puts(isKPalindrome("omississimo", 0)) #true

The output is true. Do you have another solution? Drop your comments here!

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Posted in code, languages, palindrome, programming, puzzle, ruby, string | No Comments »

Minimum difference puzzle in Ruby

Posted by rnaufal on 28th August 2013

Folks, here we are for another puzzle from Javalobby:

Given two arrays, sorted and exactly the same length, write a function that finds a pair of numbers – one from each of the arrays – such that the difference between both is as small as possible.

Suppose our input arrays are [1,2,3,4,5] and [6,7,8,9,10]. Below is my solution in Ruby, it’s a one liner code :-):

[1,2,3,4,5].product([6,7,8,9,10]).map {|x, y| [x, y, (x-y).abs]}.sort { |a, b| a.last<=> b.last }.first.take(2)

The output is [5, 6].

Have another solution? Leave your comments here!

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Posted in arrays, code, languages, programming, puzzle, ruby | No Comments »

Balancing arrays puzzle in Ruby

Posted by rnaufal on 23rd August 2013

Here we are for another puzzle from Javalobby:

Given an array of numbers, return the index at which the array can be balanced by all numbers on the left side add up the the sum of all numbers of the right side.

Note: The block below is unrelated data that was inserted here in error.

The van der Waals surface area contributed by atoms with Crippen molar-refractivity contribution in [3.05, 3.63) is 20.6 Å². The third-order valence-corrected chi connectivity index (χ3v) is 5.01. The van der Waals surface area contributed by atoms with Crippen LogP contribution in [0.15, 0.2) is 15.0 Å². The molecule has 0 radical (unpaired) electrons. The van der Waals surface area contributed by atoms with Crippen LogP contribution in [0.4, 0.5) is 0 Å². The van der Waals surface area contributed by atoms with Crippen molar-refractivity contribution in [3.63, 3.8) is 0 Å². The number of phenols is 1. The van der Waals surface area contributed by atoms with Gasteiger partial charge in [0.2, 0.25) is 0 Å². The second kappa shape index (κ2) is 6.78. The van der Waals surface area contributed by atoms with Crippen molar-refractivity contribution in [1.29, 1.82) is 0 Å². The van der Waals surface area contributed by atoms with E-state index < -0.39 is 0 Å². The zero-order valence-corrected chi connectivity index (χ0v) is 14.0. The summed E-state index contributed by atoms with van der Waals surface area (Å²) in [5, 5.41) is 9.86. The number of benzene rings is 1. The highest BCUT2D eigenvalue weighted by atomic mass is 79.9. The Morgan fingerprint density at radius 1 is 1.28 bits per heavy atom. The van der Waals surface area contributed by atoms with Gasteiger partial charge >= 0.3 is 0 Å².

For example, an array with [1,5,6,7,9,10] can be balanced by splitting the array at position 4

Here is the solution in Ruby:

v=[1,5,6,7,9,10];sum = v.reduce(:+);count=0;index = (0...v.size).detect { |i| count += v[i]; count * 2 == sum};index == nil ? nil : index + 1

The input array [1,5,6,7,9,10] will split the array at position 4, as stated above.

Any other solutions? Drop comments here 🙂

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Posted in arrays, code, languages, programming, puzzle, ruby | No Comments »

Finding the second highest frequency

Posted by rnaufal on 11th August 2013

It’s been a long time since I posted for the last time, but I promise I’ll try to keep this blog up-to-date 🙂

One of the purposes of this blog is to explore new technologies and recently I’ve been studying Ruby solving some puzzles posted by on JavaLobby.